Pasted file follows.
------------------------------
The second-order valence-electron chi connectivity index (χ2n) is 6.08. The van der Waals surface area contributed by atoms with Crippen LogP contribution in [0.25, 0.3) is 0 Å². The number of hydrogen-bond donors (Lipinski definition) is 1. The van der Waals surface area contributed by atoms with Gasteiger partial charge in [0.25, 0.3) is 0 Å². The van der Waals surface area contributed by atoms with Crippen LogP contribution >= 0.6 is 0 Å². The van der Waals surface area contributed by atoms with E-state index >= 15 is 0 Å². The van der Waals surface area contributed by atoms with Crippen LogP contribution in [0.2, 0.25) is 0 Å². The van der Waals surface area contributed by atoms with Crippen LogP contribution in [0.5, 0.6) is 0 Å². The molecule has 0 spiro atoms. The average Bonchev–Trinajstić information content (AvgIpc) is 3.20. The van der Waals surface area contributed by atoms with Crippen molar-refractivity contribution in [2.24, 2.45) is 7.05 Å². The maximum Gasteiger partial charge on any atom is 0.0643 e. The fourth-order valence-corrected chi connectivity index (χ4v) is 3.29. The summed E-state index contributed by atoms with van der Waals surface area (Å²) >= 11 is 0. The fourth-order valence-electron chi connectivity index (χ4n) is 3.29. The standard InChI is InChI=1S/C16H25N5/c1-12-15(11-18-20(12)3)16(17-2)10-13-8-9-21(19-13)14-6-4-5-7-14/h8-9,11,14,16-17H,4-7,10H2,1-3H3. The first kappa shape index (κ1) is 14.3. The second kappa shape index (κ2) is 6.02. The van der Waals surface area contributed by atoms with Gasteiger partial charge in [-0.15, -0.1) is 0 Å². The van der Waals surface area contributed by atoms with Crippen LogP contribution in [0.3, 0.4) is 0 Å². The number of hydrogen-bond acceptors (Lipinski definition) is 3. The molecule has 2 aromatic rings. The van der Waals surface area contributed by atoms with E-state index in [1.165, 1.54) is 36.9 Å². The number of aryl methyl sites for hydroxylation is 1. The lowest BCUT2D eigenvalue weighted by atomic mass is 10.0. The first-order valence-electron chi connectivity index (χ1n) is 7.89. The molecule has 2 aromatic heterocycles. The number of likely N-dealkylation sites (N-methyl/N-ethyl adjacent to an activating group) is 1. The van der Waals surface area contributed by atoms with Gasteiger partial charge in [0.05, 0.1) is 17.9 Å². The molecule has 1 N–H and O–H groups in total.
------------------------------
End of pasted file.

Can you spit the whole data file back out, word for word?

The second-order valence-electron chi connectivity index (χ2n) is 6.08. The van der Waals surface area contributed by atoms with Crippen LogP contribution in [0.25, 0.3) is 0 Å². The number of hydrogen-bond donors (Lipinski definition) is 1. The van der Waals surface area contributed by atoms with Gasteiger partial charge in [0.25, 0.3) is 0 Å². The van der Waals surface area contributed by atoms with Crippen LogP contribution >= 0.6 is 0 Å². The van der Waals surface area contributed by atoms with E-state index >= 15 is 0 Å². The van der Waals surface area contributed by atoms with Crippen LogP contribution in [0.2, 0.25) is 0 Å². The van der Waals surface area contributed by atoms with Crippen LogP contribution in [0.5, 0.6) is 0 Å². The molecule has 0 spiro atoms. The average Bonchev–Trinajstić information content (AvgIpc) is 3.20. The van der Waals surface area contributed by atoms with Crippen molar-refractivity contribution in [2.24, 2.45) is 7.05 Å². The maximum Gasteiger partial charge on any atom is 0.0643 e. The fourth-order valence-corrected chi connectivity index (χ4v) is 3.29. The summed E-state index contributed by atoms with van der Waals surface area (Å²) >= 11 is 0. The fourth-order valence-electron chi connectivity index (χ4n) is 3.29. The standard InChI is InChI=1S/C16H25N5/c1-12-15(11-18-20(12)3)16(17-2)10-13-8-9-21(19-13)14-6-4-5-7-14/h8-9,11,14,16-17H,4-7,10H2,1-3H3. The first kappa shape index (κ1) is 14.3. The second kappa shape index (κ2) is 6.02. The van der Waals surface area contributed by atoms with Gasteiger partial charge in [-0.15, -0.1) is 0 Å². The van der Waals surface area contributed by atoms with Crippen LogP contribution in [0.3, 0.4) is 0 Å². The number of hydrogen-bond acceptors (Lipinski definition) is 3. The molecule has 2 aromatic rings. The van der Waals surface area contributed by atoms with E-state index in [1.165, 1.54) is 36.9 Å². The number of aryl methyl sites for hydroxylation is 1. The lowest BCUT2D eigenvalue weighted by atomic mass is 10.0. The first-order valence-electron chi connectivity index (χ1n) is 7.89. The molecule has 2 aromatic heterocycles. The number of likely N-dealkylation sites (N-methyl/N-ethyl adjacent to an activating group) is 1. The van der Waals surface area contributed by atoms with Gasteiger partial charge in [0.05, 0.1) is 17.9 Å². The molecule has 1 N–H and O–H groups in total.